by Len Lear
Imagine a career of 64 years performing for the public because there is no way even the FBI could tie you down to a 9-to-5 desk job. That is the story of Glenside singer Freyda Thomas, who first stepped onto a stage at age 12 at a Montgomery County country club in a prom gown and belted out “They Can’t Take That Away From Me.” Her father, Eddie Shaw, whose popular band played in Philadelphia for many years, had invited her to perform. “I still remember the chills up and down my spine as the trumpets, saxes and trombones blared behind me,” said Thomas in an earlier interview.
Thomas, who does a Broadway musical comedy act, mostly in retirement communities throughout the Delaware Valley and parts of Florida, told us last week she “was not meant for the type of work where you go to the same place every day and interact with the same people. (Teaching doesn’t count because the students change all day and every year, and I loved them all.) … That said, I applaud and admire anyone and everyone who enjoys the security and stability of going to the same place every day, doing the same things and keeping the American machine well-oiled and running smoothly. I prefer to entertain them when they want to go out somewhere and relax.”
Like everyone else, however, Thomas’ life and career have been somewhat altered because of the omnipresent coronavirus scare. “I have now had two jobs cancelled, one in Florida and one in PA. Most places are just asking us to stay three to six feet from the audience, no hugging or shaking hands. I have three more gigs between today (March 12) and March 19, when I head north to the auto-train to return home. I will sport an N-95 mask and gloves to sit in the waiting room with my fellow travelers, and I’m taking sanitary wipes to go over my room when I board the train.”
Born and raised in Oxford Circle, Thomas came into her own in the 1960s, a time when Philadelphia became known as a pulse point of American pop music. “You had Frankie Avalon, Bobby Rydell and Chubby Checker, not to mention American Bandstand,” she recalls. “Who could have asked for more than to come from a music town?”
After earning a B.A. in French — she spent her junior year in France — and a master’s in French and linguistics (She later earned an M.F.A. from California Institute of the Arts at the age of 59!), Thomas tried careers ranging from high school French teacher and English teacher to secretary and actress. “I still did occasional singing performances, at least until 1986, when my father died of cancer, but I always did whatever jobs I could find to pay the rent. I discovered that I was not cut out for a 9-to-5 job. I sang on cruise ships that went all over the world. I picked a mango off a tree in Bora-Bora, and I stood on a glacier in Alaska.”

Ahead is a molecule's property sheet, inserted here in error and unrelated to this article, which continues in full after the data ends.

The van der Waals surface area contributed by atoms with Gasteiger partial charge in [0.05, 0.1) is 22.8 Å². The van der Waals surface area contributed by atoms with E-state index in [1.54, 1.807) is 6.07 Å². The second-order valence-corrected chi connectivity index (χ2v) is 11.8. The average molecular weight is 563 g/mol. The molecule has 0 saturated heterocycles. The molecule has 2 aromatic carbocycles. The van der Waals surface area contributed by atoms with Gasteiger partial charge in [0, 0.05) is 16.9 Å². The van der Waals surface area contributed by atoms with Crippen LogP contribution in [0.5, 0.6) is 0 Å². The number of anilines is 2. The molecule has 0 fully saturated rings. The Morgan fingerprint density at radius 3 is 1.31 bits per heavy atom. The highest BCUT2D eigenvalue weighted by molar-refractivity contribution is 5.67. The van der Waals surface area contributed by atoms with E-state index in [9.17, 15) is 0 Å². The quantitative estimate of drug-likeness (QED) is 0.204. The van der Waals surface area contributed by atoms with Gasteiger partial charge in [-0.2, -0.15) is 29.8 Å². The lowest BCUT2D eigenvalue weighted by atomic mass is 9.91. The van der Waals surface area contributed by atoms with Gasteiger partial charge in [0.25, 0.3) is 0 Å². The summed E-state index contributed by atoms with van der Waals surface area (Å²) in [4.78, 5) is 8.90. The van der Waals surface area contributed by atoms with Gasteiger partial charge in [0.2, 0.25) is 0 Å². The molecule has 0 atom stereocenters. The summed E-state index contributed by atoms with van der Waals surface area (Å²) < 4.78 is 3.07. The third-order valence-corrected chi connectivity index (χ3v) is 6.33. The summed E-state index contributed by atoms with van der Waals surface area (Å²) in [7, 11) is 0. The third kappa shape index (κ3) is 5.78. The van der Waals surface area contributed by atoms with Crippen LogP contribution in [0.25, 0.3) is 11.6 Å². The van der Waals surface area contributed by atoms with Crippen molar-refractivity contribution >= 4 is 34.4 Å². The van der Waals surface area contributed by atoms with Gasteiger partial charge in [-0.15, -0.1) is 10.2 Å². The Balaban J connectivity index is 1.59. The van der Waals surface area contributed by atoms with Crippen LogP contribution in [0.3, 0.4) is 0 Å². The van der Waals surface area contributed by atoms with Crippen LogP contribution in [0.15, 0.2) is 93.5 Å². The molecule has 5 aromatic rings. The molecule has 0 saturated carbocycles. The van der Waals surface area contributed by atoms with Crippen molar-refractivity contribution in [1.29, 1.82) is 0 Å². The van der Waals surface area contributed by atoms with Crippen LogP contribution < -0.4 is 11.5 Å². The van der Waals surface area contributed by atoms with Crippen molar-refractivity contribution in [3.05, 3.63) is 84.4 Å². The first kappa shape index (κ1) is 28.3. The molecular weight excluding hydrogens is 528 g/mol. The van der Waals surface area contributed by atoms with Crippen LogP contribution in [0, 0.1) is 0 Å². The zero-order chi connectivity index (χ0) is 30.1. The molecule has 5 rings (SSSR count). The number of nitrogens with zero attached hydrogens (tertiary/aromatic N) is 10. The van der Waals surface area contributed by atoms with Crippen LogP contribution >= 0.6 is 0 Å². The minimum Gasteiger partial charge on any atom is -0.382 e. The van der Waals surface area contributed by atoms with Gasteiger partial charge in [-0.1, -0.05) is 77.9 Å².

Freyda also taught French at Penn State, Ursinus College and La Salle University, and French and English at JFK High School in Willingboro, NJ. Thomas’ love of French led her to adapt some works by French playwrights. “I had grown familiar with Moliere, considered one of Western literature’s greatest masters of comedy. I felt drawn to adapt one of his plays, ‘Les Femmes Savantes,’ and bring it to New York because it lampoons academic pretension, among other things.” Edith Stapleton (“Edith Bunker” in TV’s “All in the Family”) starred in the resulting play, “Learned Ladies,” premiering in New York in 1991.
To date, Thomas has adapted seven French plays, all of which have been published and produced. Life has given Thomas good times, but she has weathered tough times as well. “My brother, Eric Spiegel, a brilliant jazz pianist, died of a drug overdose years ago. I also had an early, unsuccessful marriage and two miscarriages during that time. I don’t regret any of it. I hope to go on having fulfilling relationships.”
If she had her life to live over again, would Thomas still be a performer? “I would not want to be anything else, but since I strongly believe in reincarnation, I would say the Dalai Lama has a great job, although I’m not spiritually evolved enough yet to tackle that one. He calls himself a professional laugher, and his job is to love everyone on the planet. Tough these days!”
What is the best advice Thomas was ever given: ‘“A sense of humor and a happy smile are a joy to behold. You have both of these: value them.’ That was given to me by my 9th grade English teacher in a note when my family was about to uplift us to move back to Philly from Levittown. I was 14 and not at all happy about the change.”
For more information, email Freyda1262@gmail.com. Constance Garcia-Barrio contributed to this article. Len Lear can be reached at email@example.com